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Comment Re:So what should we do? (Score 3, Funny) 564

This reminds me of the worst interface design I've seen in a long time. This Holmes heater: http://www.amazon.com/Holmes-H...

Brilliant idea. One single button. You have to push it repeatedly to go through every temperature setting with low fan, then press it repeatedly to go through all the temperatures again in high fan speed. Absolutely the stupidest design I've ever seen. I would like to see them design a computer keyboard. Those brilliant minds would give us a keyboard with one button you press repeatedly a hundred times to enter a single character.

Comment Re:The technical problems with this are immense. (Score 2) 346

It might be possible to do some sort of staging approach where one uses some set of batteries to nearly empty and then have them break off in a modular plane that returns to the ground site. But that itself would lead to all sorts of additional problems.

You just solved a big part of the problem! LOL Think about gliders. Once towed to altitude, they can soar for a long time. So Musk could have some kind of quadcopter type superstructure, which includes batteries, etc, which boosts the aircraft straight up to say 15,000 feet. The craft then releases and uses standard lifting surfaces and a small electric powered prop to propel it (aka it's a standard type airplane but electric). The quadcopter framework then returns straight back down to the launch point, and either swaps out batteries or recharges. It's just a vertical elevator essentially. If your flight is less than a hundred miles, which I bet most would be, you wouldn't need much extra propulsion in the airplane portion since you are already at such a high elevation to start with.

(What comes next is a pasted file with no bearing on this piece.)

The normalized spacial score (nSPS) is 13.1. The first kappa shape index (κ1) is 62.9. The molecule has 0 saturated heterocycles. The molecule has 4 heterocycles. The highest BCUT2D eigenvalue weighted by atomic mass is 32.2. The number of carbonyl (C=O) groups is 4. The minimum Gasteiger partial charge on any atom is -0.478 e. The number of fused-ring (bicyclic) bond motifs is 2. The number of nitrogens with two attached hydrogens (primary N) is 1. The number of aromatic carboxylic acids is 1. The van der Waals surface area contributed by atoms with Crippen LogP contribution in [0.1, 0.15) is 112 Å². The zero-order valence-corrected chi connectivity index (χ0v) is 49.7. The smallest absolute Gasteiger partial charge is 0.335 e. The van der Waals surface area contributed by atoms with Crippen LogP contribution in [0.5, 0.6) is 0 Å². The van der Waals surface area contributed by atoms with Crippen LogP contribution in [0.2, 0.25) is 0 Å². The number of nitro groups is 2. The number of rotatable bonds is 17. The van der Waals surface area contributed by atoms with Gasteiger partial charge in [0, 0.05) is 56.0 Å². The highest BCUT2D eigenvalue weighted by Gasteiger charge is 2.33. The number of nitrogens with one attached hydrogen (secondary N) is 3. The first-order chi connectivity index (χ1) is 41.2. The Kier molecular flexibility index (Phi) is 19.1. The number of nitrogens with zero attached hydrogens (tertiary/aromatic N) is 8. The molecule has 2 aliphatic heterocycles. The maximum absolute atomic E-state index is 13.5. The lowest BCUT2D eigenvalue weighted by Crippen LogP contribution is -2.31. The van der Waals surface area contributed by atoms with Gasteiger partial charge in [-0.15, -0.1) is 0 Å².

Comment Re:Essentially a dupe from 3 months ago (Score 1) 136

I'm sorry, but his "testing equipment" isn't all that great if it can't handle that. I mean, that's pretty much the simplest problem there can be right? Entire pins of the cable swapped. Ethernet testers are designed to catch this exact thing. Slap a diode on the frigging test equipment or something.

Science

NASA, NOAA Analyses Reveal Record-Shattering Global Warm Temperatures In 2015 (nasa.gov) 507

vikingpower writes: Earth's 2015 surface temperatures were the warmest since modern record keeping began in 1880, according to independent analyses by NASA and the National Oceanic and Atmospheric Administration (NOAA). Globally-averaged temperatures in 2015 shattered the previous mark set in 2014 by 0.23 degrees Fahrenheit (0.13 Celsius). Only once before, in 1998, has the new record been greater than the old record by this much. The British Met office also reports on the same phenomenon, even forecasting that global temperatures are very soon going to reach the one-degree-Celsius marker. According to Stephen Belcher, Director of the Met Office Hadley Centre, "We've had similar natural events in the past, yet this is the first time we're set to reach the 1 C marker and it's clear that it is human influence driving our modern climate into uncharted territory."